For best results, make sure the difference between the balls is enough to show up after baking but not too large that the snowman looks out of proportion.

Using a 1” ball for the bottom, ¾” in the middle, and ½” for the head will do the trick.

2 – Use a Cup and a Fork

Dipping the rim of a drinking glass in flour and using it as a cookie cutter is super straightforward.

But you’re probably wondering: If I’m going to make round sugar cookies, why not just do them drop-style and call it a day?

Well, there are a couple of reasons:

  • You might want them flat and even, which is harder with drop cookies.
  • We’re not really leaving them as plain rounds. You’ll use a fork to make a criss-cross pattern on top!

3 – Try the Slice-and-Bake Technique

Another fairly easy way of cutting out cookies without a cutter is to roll the dough into the log, chill it a bit, and then slice rounds out of it.

Thankfully, you can use the slice-and-bake technique with many sugar cookie recipes.

Don’t worry; you don’t have to settle for plain round cookies here, either.

I particularly love this method because I can roll the log over sprinkles before chilling it. This way, the slices end up with a neat, colorful, and crunchy rim!

4 – Freehand It

If you’re keeping the design simple, you can grab a sharp knife (or a pen blade) and freehand it.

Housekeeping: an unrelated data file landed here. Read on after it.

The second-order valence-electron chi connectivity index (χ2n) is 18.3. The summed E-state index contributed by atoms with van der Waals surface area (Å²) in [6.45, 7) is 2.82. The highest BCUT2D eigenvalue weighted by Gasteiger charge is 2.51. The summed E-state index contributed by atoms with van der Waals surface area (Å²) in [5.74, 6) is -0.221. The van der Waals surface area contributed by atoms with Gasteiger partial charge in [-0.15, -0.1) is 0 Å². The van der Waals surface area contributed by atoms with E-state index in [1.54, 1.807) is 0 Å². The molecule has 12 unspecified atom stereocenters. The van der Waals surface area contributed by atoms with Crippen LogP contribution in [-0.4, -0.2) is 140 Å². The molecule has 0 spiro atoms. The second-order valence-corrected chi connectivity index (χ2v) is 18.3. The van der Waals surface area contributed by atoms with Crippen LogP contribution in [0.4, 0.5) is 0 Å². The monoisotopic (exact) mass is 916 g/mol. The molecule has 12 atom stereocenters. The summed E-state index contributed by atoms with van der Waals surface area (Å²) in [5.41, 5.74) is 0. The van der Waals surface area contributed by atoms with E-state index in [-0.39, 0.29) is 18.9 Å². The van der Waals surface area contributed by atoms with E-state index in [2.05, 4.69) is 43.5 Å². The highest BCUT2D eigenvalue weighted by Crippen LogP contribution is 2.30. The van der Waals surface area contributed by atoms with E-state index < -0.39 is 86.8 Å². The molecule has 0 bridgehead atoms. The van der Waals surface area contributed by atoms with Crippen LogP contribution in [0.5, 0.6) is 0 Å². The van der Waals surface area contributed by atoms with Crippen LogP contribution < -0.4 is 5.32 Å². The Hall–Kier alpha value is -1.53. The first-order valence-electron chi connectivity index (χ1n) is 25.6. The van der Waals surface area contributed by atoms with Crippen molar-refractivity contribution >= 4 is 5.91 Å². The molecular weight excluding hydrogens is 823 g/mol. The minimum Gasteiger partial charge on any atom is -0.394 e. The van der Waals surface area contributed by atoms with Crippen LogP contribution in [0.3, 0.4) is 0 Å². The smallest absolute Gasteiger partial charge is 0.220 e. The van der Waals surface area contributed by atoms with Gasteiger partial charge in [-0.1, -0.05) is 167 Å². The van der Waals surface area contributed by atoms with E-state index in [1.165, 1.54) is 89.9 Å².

Even a basic square can look good on your sugar cookies once you ice them and top them with sprinkles.

Once you’re comfortable with the basic shapes, you can start taking things up a notch. Maybe try your luck with the historic keystone cookie?

Just make sure you’re moving the knife up and down rather than dragging it through the dough. Otherwise, you might cut off more than you intended.

5 – Make Your Own Template

For more complicated cut-outs, I recommend making a template first.

Some draw their designs digitally and print them on cardstock.

But you can always trace any drawing on a piece of paper, cover it with tape on both sides to “laminate” it, and then cut it out with a pair of scissors.

That’s your cookie-cutting template, ready to go.

How to Hand Cut Sugar Cookies

Bonus Point: The “lamination” will help you peel off the template from the dough and protect it from stains long enough for you to finish the batch!

General Tips for Cutting Sugar Cookies

Whether you’ll make do with whatever you have lying around your kitchen or use a proper cookie cutter, there are three tips to keep in mind:

  • Flouring: Make sure you dip the rim of the cup or cutter in flour first.
  • Temperature: Chilling before cutting is crucial! Even if you find the dough softening while you’re cutting, you can always pop it back in the fridge for a few minutes.
  • Timing: The obvious approach is to cut the sugar cookies after chilling and before baking. That said, I have heard of people baking the whole dough sheet and cutting it when it’s fresh out of the oven. You’ll need a metal cookie cutter here, though.

Final Thoughts

As long as I have colorful sprinkles, the slice-and-bake is my go-to cutter alternative.

Yet, I would highly recommend the paper template method.

Sure, it requires much more prep, but I love how it opens up the door to a whole lot of cookie shapes that you wouldn’t find in the best sets of cutters on the market!

Share this post: